Almost everyone in France is covered by one of three insurance schemes: general, agricultural or self-employed/non agricultural. These insurance schemes refund between 60 and 70 percent of what the patient pays a doctor, and approximately 80 percent of the country's 60 million residents buy supplementary insurance to cover some or all of the remaining charges, while some low-income French residents get their co-payments covered by a free insurance scheme.

This patchwork of insurance schemes does not, as evidenced by the presence of Doctors Without Borders within France, guarantee that everyone has access to medical care, but even with that caveat, the French system is widely admired for its extensive coverage and its fiscal and clinical efficiency.

France vs. Canada

In 2000, the World Health Organization named France as the best health care system in the world. In 2002, according to an Organization for Economic Cooperation and Development Health Data study, French and Canadian health systems were similar on some key measures.

Canadian health spending per capita came to US $2,931.00 that year, while France spent US $2,736.00. Private spending accounted for 30 percent of health care expenditures in Canada that year, while in France, the private payer covered 24 percent of all health care spending. France did have significantly more doctors per 1,000 people than Canada, with the French figure at 3.3 and the Canadian at 2.1. Similarly, France had 4.2 hospital beds per 1,000 people, while the equivalent Canadian figure was 3.2. Canadian life expectancy was marginally higher than French figures. The French system provides public payment for 67 percent of pharmaceuticals prescribed, while the Canadian system only picks up 38 percent of drug costs through the public sector.

Changes in France

Recent reforms to the French system have emphasized cost containment, decentralization to the regions, reduced reimbursements from insurance schemes leading to higher co-payments by patients, changes in hospital planning and a controversial move to require that every insured French resident be registered with a general practitioner who then serves as the gatekeeper and controller of all access to specialists and hospitals (Medecin Traitant) except in cases of emergency. Premier Campbell indicated in his Sun interview that he liked the "continuity of patient care" created by this reform.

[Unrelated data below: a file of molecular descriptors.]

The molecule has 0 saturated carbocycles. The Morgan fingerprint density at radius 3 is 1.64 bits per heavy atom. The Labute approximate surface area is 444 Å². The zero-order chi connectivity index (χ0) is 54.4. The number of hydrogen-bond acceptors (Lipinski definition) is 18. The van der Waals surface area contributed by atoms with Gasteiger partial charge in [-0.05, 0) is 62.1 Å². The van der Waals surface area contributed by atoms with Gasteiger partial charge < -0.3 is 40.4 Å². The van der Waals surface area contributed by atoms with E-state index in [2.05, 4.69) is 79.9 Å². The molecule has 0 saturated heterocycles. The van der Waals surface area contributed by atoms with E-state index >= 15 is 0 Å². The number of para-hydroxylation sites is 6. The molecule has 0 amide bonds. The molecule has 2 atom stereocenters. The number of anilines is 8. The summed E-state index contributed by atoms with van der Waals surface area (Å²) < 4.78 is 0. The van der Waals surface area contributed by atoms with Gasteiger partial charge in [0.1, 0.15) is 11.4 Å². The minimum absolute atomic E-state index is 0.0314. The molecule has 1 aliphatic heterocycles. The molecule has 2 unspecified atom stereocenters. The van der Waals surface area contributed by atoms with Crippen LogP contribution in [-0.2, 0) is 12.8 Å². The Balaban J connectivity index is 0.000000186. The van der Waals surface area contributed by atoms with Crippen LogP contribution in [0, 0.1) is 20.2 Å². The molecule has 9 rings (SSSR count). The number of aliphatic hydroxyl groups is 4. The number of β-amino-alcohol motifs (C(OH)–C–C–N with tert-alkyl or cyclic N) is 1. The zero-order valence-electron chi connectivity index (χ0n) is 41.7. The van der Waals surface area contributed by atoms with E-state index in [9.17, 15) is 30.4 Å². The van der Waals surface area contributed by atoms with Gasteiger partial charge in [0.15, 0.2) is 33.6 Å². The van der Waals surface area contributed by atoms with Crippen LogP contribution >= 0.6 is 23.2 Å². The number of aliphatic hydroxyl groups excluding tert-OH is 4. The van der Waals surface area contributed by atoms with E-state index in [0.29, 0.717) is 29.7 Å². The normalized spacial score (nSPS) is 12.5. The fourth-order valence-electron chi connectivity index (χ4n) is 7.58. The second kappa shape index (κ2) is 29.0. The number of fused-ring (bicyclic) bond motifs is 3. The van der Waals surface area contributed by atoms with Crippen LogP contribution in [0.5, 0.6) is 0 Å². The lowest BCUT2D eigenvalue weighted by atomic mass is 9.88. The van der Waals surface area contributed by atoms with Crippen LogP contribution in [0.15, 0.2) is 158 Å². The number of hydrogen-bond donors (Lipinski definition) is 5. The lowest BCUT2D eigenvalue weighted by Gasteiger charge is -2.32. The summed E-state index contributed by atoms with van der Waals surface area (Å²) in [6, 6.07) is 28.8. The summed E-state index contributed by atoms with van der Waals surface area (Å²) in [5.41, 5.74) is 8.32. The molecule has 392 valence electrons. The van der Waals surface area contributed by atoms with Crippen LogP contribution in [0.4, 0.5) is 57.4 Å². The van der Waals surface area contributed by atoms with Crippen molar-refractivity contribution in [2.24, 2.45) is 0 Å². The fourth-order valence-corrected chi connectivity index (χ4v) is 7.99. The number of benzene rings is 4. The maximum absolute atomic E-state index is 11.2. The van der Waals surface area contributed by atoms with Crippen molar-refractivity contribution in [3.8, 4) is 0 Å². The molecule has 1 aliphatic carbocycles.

Not all French physicians are in agreement with the premier's enthusiasm.

Doctor Sandrine Buscail, for example, president of a national union of young generalist doctors, recently had these comments on the Medecin Traitant reforms:

"What will be hidden from patients, but they will discover rapidly, is that this accord… doesn't put into place an Attendant Physician system, but does the opposite….The patient must finally learn that health has become a commodity like any other; he must learn the obsession of liberal economists 'how much does it cost?' Taking out his chequebook becomes a habit when he goes into the consultation room. And finally, the government will be able to remark on the failure of this counter-reform, putting the responsibility squarely on the shoulders of the generalists and opening the door to private insurance, saying that Social Security just couldn't be saved."

So much for non-existent French debate.

Expert consensus online

Closer to home, some critics say that Premier Campbell could have found a full prescription for health system reform right here in Canada.

Steve Morgan, an assistant professor at UBC's Centre for Health Services and Policy Research, told The Tyee in a recent phone interview that Premier Campbell could have picked up a detailed and balanced view of health care reform in Europe simply by going online to the website created last year when the province of Alberta hosted an international symposium on health care reform entitled Unleashing Innovations in Health Systems, a gathering that Morgan says involved most of the world's experts on health care reform.

"With only one exception," Morgan told The Tyee, "all these experts argued against private financing of health care systems. And this panel was the most intellectually defensible group I've ever seen at a conference."

Tom Sandborn is a Vancouver journalist and a regular contributor to The Tyee.

With files from Dawn Paley in Berlin.  [Tyee]